In the past few years, California’s proposition 8, which banned gay marriage across the state has been fought, fought, defeated, fought some more, and finally punted back down to the part where it was defeated. The end result is that gays can marry in California, and since that actually means something on a Government level, that’s pretty cool.
But what many people seem to forget is that way back in 2008, Proposition 8 was originally a vote to overturn a perceived abuse of power by the California government. Prop 8 argued that California officials “legalized” gay marriage in the state without having apolitical justification to do so. Prop 8 was a bill intended to negate gay marriage on the basis that it was instated via an abuse of political power.
People also seem to forget that Prop 8 won. It actually won by a pretty solid margin.
Gay marriage is now recognized on a federal level, but it is still up to individual states to decide whether they wish to allow gay marriages. These decisions will be based on the wills of each state’s citizens. That is, except in California.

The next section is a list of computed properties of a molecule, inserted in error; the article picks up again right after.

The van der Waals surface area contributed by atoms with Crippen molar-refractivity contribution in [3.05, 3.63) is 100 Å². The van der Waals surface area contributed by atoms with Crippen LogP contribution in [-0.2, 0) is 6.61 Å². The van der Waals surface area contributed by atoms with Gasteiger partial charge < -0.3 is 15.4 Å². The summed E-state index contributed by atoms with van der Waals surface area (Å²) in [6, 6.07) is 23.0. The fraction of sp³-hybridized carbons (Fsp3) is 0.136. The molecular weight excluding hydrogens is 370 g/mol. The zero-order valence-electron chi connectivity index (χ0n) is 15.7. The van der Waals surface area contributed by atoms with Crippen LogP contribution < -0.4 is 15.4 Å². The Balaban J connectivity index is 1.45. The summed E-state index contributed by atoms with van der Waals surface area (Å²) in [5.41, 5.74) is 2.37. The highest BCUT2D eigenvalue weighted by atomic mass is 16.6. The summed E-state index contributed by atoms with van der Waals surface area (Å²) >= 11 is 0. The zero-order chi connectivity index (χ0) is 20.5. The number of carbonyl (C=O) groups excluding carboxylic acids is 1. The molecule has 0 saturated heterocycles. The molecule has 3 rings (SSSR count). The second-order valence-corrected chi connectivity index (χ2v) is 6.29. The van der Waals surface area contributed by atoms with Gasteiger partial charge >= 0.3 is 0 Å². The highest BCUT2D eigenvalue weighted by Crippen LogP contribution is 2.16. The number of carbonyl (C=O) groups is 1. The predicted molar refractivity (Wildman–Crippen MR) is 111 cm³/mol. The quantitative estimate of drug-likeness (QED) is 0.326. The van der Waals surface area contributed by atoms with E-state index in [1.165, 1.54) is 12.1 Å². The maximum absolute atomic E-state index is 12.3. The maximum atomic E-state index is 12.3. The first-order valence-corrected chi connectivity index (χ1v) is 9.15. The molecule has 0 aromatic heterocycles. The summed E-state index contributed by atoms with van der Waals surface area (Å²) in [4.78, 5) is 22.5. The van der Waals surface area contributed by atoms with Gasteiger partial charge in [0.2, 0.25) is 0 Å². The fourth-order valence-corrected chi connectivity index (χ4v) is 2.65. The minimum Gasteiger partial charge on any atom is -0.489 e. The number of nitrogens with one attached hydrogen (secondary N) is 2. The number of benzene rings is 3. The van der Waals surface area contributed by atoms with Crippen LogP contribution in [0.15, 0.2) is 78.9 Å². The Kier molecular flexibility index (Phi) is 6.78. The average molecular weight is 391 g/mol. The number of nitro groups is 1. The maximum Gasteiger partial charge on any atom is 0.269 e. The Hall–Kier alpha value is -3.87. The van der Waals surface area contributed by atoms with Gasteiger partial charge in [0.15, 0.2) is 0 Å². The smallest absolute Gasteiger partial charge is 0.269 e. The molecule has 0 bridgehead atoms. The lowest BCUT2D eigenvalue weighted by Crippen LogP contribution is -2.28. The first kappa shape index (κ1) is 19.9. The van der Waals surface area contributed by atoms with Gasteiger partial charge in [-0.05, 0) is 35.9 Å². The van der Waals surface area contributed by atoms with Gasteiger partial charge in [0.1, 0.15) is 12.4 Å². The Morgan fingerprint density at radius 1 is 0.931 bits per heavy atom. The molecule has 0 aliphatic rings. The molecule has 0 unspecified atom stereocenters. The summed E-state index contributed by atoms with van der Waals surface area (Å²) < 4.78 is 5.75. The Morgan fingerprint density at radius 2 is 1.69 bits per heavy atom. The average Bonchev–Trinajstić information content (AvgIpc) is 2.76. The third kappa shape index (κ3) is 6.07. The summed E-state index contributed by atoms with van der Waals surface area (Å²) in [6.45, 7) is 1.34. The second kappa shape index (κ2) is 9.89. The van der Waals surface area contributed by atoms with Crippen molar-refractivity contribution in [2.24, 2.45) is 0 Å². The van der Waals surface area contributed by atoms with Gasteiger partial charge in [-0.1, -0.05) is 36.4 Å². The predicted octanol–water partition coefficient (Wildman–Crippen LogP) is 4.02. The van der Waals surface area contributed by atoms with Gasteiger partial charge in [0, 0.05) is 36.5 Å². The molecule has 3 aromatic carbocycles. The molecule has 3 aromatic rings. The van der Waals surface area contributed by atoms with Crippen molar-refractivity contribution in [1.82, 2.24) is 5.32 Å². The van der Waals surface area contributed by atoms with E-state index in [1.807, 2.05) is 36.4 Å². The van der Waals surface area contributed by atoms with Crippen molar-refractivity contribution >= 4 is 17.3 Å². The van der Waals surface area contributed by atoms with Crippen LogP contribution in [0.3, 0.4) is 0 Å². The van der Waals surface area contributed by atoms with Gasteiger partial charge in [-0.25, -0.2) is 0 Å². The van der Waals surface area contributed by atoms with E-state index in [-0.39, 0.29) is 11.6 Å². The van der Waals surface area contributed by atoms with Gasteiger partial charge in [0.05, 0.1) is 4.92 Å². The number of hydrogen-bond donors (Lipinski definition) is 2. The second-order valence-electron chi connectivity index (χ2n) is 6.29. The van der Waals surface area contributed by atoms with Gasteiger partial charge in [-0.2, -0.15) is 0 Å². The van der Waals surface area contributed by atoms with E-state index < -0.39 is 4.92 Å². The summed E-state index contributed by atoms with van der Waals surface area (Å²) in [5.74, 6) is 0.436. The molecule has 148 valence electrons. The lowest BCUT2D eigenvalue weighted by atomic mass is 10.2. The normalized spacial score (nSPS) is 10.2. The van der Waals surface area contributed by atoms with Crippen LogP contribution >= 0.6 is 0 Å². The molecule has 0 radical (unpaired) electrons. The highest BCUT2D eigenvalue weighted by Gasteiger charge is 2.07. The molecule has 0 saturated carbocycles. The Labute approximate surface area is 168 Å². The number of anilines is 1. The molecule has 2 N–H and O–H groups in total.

Because Prop 8 is now gone, California resorts back to its original status of gay marriage being legal. This doesn’t change the fact that this original decision was still the work of policy makers and not public choice. At no point in history have the citizens of California voted to make gay marriage legal in the state. Thus, Gay marriage should not be legal in California.
I would love to see another California proposition to make gay marriage legal, but as it stands the public wishes are being ignored. Recent polls show Californians would likely vote in support of gay marriage today, but these polls mean nothing without a proper vote.
Imagine if everything had been flipped. Imagine if in 2008, Prop 8 fails and gays can marry. Then, anti-gay-marriage groups fight the bill up into the Supreme Court (they absolutely would). Then, by the slightest majority gay marriage is re-banned. My hypothetical Facebook bookmark just exploded.
Yes, people would be upset at the moral implications of this decision, but that’s not what I’m arguing here. The same groups triumphantly celebrating today would instead be enraged that the voting will of the State was completely ignored. Calls of “Democratic slaughter” would be everywhere. Where are those same defenders of Democracy today?
What I’m asking is what makes California different? Why does every other U.S. state have to drum up public opinion to legalize gay marriage, yet California can ignore the will of its people?
As a supporter of human beings, I really like today. As someone who believes in a fair Democracy, I’m not a big fan.